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Michelle Besana: Director of Operations at Salt and Light Coalition

Salt and Light Coalition works to empower and protect women in Chicago who are survivors of trafficking. 60% of trafficking survivors are under 18 and struggle to finish their education and find employment after suffering such trauma. As the Director of Operations, Michelle works with volunteers and keeps the business on track to ensure that these women do not just survive their past, but thrive in their futures.

How prominent is trafficking in our world today, and what does that word encompass?

Many people don’t understand the concept of modern day slavery; I didn’t either before joining the organization. A lot of people think of the Hollywood version of trafficking, like in the Taken movie, but that is pretty far from reality. Trafficking consists of unwillingly selling sexual acts for any sort of goods, whether thats money, housing, items, et cetera. Today, trafficking takes shape in many ways, but it happens everyday. A lot of women who find themselves in trafficking situations are in a vulnerable place in their lives. Being vulnerable can happen to women of any age, race, or socioeconomic status— the perpetrators latch onto that vulnerability and give them the attention they need until the women are trapped.

Can you tell us about the struggles sex trafficking survivors face in finding employment?

The founder of our organization started teaching yoga at a prison and realized that a lot of women who are in and out of the prison system had been trafficked. When you’re trafficked at a young age and experience that intense trauma, you often have little education and no work experience. Perpetrators often get their victims addicted to drugs as a way to make the victim rely on them, which is another barrier in reaching employment. Trafficking is incredibly isolating— these women are taken away from their families and friends and when they do return, they are mentally and emotionally different people because of the trauma. It can be really difficult to reintegrate into society and the workforce at that point. Our organization deals with workforce development because these women aren’t given a chance since they don’t have any experience, and we want that to change.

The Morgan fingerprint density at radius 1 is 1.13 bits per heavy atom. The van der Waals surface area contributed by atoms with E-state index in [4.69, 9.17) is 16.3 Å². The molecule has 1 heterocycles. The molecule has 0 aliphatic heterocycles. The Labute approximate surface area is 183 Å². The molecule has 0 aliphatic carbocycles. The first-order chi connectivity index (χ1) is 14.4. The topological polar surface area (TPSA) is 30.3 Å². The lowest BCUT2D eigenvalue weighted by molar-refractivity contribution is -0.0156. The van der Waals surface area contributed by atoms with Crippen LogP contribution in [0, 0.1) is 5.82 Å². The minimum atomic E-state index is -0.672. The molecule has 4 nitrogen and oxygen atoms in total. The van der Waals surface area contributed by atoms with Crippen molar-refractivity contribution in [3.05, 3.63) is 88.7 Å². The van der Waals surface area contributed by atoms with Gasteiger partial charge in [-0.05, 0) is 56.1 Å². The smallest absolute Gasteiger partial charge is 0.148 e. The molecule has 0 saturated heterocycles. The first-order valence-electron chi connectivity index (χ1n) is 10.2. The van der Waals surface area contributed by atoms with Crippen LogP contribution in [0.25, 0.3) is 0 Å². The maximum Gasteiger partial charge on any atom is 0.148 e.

What is included in your curriculum?

We have a year long workforce development program. The first 6 months are a healing phase run by psychotherapists, where we focus on mind-body restoration and dealing with the trauma. This includes reflections, meditations, yoga, and fitness. We recently added a nutrition component because many of our women live in food deserts and don’t have access to foods we take for granted like avocado and asparagus, so we teach them how to read food labels and find healthy foods. Our yoga teacher training program helps the women to gain confidence, understand their bodies, be assertive, and gives them a potential career path. Then, they are paired with a career coach to understand their long-term goals and they start working on building soft skills to help them get there. We offer various certifications, resume workshops, practice interviews, and have corporate partnerships to help them land internships. Since these women have never had anyone rooting for them, we want to give them the opportunity to think beyond what they thought they could do, and actually achieve it.

What steps can we take to help stop trafficking in our own communities?

Sharing information about trafficking is the most important step, because many people are unaware of how pressing of an issue this is. Educating the public on modern day slavery needs to be normalized so people know how to protect themselves and their loved ones from perpetrators. Be aware and look out for red flags with the people who are around you. Keep a close eye on your friends who are in vulnerable situations, and don’t be afraid to reach out to them to check in. There are human trafficking hotlines to call if you spot a situation in public and need help.


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